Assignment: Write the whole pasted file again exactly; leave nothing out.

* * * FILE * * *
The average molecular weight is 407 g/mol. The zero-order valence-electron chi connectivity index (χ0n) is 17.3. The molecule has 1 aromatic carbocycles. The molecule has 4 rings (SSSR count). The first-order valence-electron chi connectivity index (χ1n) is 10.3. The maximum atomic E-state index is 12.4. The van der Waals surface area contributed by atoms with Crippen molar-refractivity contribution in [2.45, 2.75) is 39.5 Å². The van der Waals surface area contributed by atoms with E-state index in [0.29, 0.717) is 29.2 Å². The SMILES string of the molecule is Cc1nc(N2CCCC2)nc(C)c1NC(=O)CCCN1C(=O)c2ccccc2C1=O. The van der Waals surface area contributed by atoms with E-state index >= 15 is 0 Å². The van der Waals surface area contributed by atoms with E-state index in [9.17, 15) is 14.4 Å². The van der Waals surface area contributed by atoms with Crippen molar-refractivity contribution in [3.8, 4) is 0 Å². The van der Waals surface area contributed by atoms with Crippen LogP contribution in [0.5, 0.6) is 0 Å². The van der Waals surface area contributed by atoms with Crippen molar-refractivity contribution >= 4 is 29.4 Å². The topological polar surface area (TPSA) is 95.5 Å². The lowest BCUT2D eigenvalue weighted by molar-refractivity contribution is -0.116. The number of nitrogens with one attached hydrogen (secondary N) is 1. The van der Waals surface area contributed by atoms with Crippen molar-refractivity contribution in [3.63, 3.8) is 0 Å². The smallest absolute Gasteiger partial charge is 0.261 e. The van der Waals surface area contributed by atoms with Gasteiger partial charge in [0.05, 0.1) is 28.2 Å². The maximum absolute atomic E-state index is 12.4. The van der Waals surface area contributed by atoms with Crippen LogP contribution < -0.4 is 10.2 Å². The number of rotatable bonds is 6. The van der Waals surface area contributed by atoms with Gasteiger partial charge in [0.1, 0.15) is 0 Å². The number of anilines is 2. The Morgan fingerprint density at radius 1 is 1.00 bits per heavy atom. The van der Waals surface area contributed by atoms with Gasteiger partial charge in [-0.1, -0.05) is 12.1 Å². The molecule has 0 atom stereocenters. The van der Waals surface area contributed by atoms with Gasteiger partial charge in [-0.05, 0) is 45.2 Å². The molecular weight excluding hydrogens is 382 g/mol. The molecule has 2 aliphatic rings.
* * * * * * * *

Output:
The average molecular weight is 407 g/mol. The zero-order valence-electron chi connectivity index (χ0n) is 17.3. The molecule has 1 aromatic carbocycles. The molecule has 4 rings (SSSR count). The first-order valence-electron chi connectivity index (χ1n) is 10.3. The maximum atomic E-state index is 12.4. The van der Waals surface area contributed by atoms with Crippen molar-refractivity contribution in [2.45, 2.75) is 39.5 Å². The van der Waals surface area contributed by atoms with E-state index in [0.29, 0.717) is 29.2 Å². The SMILES string of the molecule is Cc1nc(N2CCCC2)nc(C)c1NC(=O)CCCN1C(=O)c2ccccc2C1=O. The van der Waals surface area contributed by atoms with E-state index >= 15 is 0 Å². The van der Waals surface area contributed by atoms with E-state index in [9.17, 15) is 14.4 Å². The van der Waals surface area contributed by atoms with Crippen molar-refractivity contribution in [3.8, 4) is 0 Å². The van der Waals surface area contributed by atoms with Crippen LogP contribution in [0.5, 0.6) is 0 Å². The van der Waals surface area contributed by atoms with Crippen molar-refractivity contribution >= 4 is 29.4 Å². The topological polar surface area (TPSA) is 95.5 Å². The lowest BCUT2D eigenvalue weighted by molar-refractivity contribution is -0.116. The number of nitrogens with one attached hydrogen (secondary N) is 1. The van der Waals surface area contributed by atoms with Crippen molar-refractivity contribution in [3.63, 3.8) is 0 Å². The smallest absolute Gasteiger partial charge is 0.261 e. The van der Waals surface area contributed by atoms with Gasteiger partial charge in [0.05, 0.1) is 28.2 Å². The maximum absolute atomic E-state index is 12.4. The van der Waals surface area contributed by atoms with Crippen LogP contribution < -0.4 is 10.2 Å². The number of rotatable bonds is 6. The van der Waals surface area contributed by atoms with Gasteiger partial charge in [0.1, 0.15) is 0 Å². The number of anilines is 2. The Morgan fingerprint density at radius 1 is 1.00 bits per heavy atom. The van der Waals surface area contributed by atoms with Gasteiger partial charge in [-0.1, -0.05) is 12.1 Å². The molecule has 0 atom stereocenters. The van der Waals surface area contributed by atoms with Gasteiger partial charge in [-0.05, 0) is 45.2 Å². The molecular weight excluding hydrogens is 382 g/mol. The molecule has 2 aliphatic rings.